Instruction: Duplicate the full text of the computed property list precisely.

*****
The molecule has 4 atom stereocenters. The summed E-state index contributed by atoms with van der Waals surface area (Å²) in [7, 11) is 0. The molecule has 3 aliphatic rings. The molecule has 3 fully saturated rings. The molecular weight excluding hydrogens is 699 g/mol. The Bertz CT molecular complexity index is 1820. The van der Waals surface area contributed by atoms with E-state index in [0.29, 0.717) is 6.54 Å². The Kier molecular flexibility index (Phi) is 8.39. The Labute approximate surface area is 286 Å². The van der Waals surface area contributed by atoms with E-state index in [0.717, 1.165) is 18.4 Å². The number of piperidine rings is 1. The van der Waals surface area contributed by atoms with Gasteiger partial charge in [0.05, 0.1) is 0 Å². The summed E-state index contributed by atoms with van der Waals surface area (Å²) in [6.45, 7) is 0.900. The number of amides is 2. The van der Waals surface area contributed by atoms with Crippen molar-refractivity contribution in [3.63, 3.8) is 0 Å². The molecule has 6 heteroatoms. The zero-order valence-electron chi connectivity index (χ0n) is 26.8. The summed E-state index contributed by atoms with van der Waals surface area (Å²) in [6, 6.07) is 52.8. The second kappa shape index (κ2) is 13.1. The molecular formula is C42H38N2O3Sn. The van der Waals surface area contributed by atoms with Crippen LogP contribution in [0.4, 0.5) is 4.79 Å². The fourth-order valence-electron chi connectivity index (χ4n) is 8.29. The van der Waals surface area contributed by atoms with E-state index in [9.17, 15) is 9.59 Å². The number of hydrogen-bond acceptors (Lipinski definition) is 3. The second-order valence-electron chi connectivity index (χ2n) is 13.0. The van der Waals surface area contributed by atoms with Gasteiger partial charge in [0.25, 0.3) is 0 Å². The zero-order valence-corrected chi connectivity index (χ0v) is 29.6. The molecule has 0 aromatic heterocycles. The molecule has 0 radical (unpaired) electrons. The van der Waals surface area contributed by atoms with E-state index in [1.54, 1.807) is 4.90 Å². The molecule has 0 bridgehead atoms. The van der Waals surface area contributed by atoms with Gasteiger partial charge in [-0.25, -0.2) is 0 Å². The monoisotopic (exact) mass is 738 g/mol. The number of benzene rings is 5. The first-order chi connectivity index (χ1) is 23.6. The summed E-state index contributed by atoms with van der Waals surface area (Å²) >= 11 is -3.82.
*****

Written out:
The molecule has 4 atom stereocenters. The summed E-state index contributed by atoms with van der Waals surface area (Å²) in [7, 11) is 0. The molecule has 3 aliphatic rings. The molecule has 3 fully saturated rings. The molecular weight excluding hydrogens is 699 g/mol. The Bertz CT molecular complexity index is 1820. The van der Waals surface area contributed by atoms with E-state index in [0.29, 0.717) is 6.54 Å². The Kier molecular flexibility index (Phi) is 8.39. The Labute approximate surface area is 286 Å². The van der Waals surface area contributed by atoms with E-state index in [0.717, 1.165) is 18.4 Å². The number of piperidine rings is 1. The van der Waals surface area contributed by atoms with Gasteiger partial charge in [0.05, 0.1) is 0 Å². The summed E-state index contributed by atoms with van der Waals surface area (Å²) in [6.45, 7) is 0.900. The number of amides is 2. The van der Waals surface area contributed by atoms with Crippen molar-refractivity contribution in [3.63, 3.8) is 0 Å². The molecule has 6 heteroatoms. The zero-order valence-electron chi connectivity index (χ0n) is 26.8. The summed E-state index contributed by atoms with van der Waals surface area (Å²) in [6, 6.07) is 52.8. The second kappa shape index (κ2) is 13.1. The molecular formula is C42H38N2O3Sn. The van der Waals surface area contributed by atoms with Crippen LogP contribution in [0.4, 0.5) is 4.79 Å². The fourth-order valence-electron chi connectivity index (χ4n) is 8.29. The van der Waals surface area contributed by atoms with E-state index in [9.17, 15) is 9.59 Å². The number of hydrogen-bond acceptors (Lipinski definition) is 3. The second-order valence-electron chi connectivity index (χ2n) is 13.0. The van der Waals surface area contributed by atoms with Gasteiger partial charge in [0.25, 0.3) is 0 Å². The zero-order valence-corrected chi connectivity index (χ0v) is 29.6. The molecule has 0 aromatic heterocycles. The molecule has 0 radical (unpaired) electrons. The van der Waals surface area contributed by atoms with E-state index in [1.54, 1.807) is 4.90 Å². The molecule has 0 bridgehead atoms. The van der Waals surface area contributed by atoms with Gasteiger partial charge in [-0.25, -0.2) is 0 Å². The monoisotopic (exact) mass is 738 g/mol. The number of benzene rings is 5. The first-order chi connectivity index (χ1) is 23.6. The summed E-state index contributed by atoms with van der Waals surface area (Å²) >= 11 is -3.82.